The dynamics of thioredoxin-dependent reactions.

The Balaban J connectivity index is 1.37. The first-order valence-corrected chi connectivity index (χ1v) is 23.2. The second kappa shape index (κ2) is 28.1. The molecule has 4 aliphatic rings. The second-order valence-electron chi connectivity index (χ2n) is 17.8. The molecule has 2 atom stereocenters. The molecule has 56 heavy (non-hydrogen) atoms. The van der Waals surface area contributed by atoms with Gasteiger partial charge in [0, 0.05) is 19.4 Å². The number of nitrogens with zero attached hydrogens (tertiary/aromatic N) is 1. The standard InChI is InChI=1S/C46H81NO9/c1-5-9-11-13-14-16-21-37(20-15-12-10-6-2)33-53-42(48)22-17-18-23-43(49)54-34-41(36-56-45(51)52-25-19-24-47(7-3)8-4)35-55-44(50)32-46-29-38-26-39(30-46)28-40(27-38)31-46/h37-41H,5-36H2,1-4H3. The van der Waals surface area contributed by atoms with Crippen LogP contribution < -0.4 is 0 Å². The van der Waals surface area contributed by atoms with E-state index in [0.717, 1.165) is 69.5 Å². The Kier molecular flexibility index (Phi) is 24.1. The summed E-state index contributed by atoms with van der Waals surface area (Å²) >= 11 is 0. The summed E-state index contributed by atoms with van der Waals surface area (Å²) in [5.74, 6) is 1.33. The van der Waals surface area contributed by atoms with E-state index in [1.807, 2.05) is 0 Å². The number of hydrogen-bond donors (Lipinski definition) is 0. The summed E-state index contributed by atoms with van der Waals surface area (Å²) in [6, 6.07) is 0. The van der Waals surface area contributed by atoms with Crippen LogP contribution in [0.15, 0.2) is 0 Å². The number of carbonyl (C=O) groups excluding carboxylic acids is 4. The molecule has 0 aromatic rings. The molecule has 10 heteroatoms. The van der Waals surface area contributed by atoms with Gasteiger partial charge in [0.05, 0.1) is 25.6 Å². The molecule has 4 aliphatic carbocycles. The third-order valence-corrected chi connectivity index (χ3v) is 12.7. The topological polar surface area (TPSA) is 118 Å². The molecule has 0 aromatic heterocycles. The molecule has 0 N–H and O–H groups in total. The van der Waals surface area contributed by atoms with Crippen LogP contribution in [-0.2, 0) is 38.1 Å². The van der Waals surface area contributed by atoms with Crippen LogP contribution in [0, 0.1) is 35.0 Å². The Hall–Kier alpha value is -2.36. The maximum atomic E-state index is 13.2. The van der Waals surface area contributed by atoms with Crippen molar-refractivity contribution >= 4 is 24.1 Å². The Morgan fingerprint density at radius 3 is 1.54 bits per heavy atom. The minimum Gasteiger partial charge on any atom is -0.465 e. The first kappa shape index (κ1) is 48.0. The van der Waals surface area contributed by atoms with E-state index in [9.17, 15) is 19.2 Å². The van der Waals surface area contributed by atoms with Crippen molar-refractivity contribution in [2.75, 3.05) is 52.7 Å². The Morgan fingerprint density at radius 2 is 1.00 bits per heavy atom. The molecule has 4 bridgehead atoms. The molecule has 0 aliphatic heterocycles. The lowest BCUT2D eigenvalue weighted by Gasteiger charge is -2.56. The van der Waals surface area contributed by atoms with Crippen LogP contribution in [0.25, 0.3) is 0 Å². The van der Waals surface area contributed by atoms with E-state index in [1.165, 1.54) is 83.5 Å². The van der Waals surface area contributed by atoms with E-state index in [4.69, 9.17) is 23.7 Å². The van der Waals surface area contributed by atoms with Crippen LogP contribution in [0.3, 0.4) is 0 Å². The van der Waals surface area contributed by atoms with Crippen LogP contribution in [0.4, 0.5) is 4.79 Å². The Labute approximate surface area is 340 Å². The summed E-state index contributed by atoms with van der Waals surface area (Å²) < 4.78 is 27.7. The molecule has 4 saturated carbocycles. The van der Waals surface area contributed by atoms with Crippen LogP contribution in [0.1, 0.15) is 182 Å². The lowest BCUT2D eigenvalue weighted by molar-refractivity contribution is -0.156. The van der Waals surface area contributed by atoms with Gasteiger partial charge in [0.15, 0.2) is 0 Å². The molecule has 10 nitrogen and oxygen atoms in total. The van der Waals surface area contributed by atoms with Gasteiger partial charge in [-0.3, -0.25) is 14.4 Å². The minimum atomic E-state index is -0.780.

The thioredoxin system, comprising thioredoxin (Trx), thioredoxin reductase (TrxR) and NADPH, is present in most organisms from prokaryotes to eukaryotes. The system plays a central role in the redox regulation of several key cellular processes including DNA synthesis, apoptosis, glycolysis and redox signal transduction and changes in this system are associated with the progression of a number of diseases including certain cancers, malaria and HIV. Understanding the regulation of this network from a systems perspective is therefore essential. Our lab developed the first computational model of the Escherichia coli thioredoxin system and analyzed this system using mathematical and core models. In contrast to the commonly held assumption of the thioredoxin network as an electrical circuit with no cross-talk, our analysis showed this system displayed ultrasensitivity, adaptability and was interconnected via the thioredoxin redox cycle. In this study, a model of the Saccharomyces cerevisiae thioredoxin system was developed and computational modeling showed that an increase in concentration of one of the substrates in the thioredoxin system could decrease the flux of another thioredoxin oxidation reaction in a concentration-dependent manner. To complement these computational analyses, yeast thioredoxin reductase and thioredoxin were cloned, expressed and purified. An in vitro kinetic assay using insulin as a substrate and immunoglobin Y (IgY) as a competing substrate was subsequently undertaken. Our results showed that in some cases an increase in IgY concentration affected the rate of insulin reduction as measured by turbidity at 650 nm confirming the computational model's prediction. However, unexpectedly, with an increase in IgY concentration, there was a decrease in apparent absorbance at 650 nm at longer time points. These in silico and in vitro analyses shed light on how the thioredoxin system connects seemingly unrelated parts of metabolism into an integrated network, but additional experiments are required in order to improve the kinetic analyses in this study.